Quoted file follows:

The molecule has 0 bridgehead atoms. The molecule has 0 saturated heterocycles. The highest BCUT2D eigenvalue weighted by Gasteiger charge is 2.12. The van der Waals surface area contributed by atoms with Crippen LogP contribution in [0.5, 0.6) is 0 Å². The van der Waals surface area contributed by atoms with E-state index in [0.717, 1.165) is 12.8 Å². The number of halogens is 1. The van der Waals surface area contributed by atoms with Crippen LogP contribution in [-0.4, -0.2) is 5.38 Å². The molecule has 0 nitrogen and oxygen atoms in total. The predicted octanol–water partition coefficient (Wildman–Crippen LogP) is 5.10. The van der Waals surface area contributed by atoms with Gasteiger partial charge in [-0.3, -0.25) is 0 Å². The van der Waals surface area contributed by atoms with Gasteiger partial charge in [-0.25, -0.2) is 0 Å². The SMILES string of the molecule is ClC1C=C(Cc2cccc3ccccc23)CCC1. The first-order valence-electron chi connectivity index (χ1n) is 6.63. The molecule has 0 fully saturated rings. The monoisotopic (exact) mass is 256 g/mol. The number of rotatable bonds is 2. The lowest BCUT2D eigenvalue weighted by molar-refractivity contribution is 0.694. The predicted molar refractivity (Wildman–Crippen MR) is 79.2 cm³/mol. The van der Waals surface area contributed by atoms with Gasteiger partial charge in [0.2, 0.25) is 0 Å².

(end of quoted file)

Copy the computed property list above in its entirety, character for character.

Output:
The molecule has 0 bridgehead atoms. The molecule has 0 saturated heterocycles. The highest BCUT2D eigenvalue weighted by Gasteiger charge is 2.12. The van der Waals surface area contributed by atoms with Crippen LogP contribution in [0.5, 0.6) is 0 Å². The van der Waals surface area contributed by atoms with E-state index in [0.717, 1.165) is 12.8 Å². The number of halogens is 1. The van der Waals surface area contributed by atoms with Crippen LogP contribution in [-0.4, -0.2) is 5.38 Å². The molecule has 0 nitrogen and oxygen atoms in total. The predicted octanol–water partition coefficient (Wildman–Crippen LogP) is 5.10. The van der Waals surface area contributed by atoms with Gasteiger partial charge in [-0.3, -0.25) is 0 Å². The van der Waals surface area contributed by atoms with Gasteiger partial charge in [-0.25, -0.2) is 0 Å². The SMILES string of the molecule is ClC1C=C(Cc2cccc3ccccc23)CCC1. The first-order valence-electron chi connectivity index (χ1n) is 6.63. The molecule has 0 fully saturated rings. The monoisotopic (exact) mass is 256 g/mol. The number of rotatable bonds is 2. The lowest BCUT2D eigenvalue weighted by molar-refractivity contribution is 0.694. The predicted molar refractivity (Wildman–Crippen MR) is 79.2 cm³/mol. The van der Waals surface area contributed by atoms with Gasteiger partial charge in [0.2, 0.25) is 0 Å².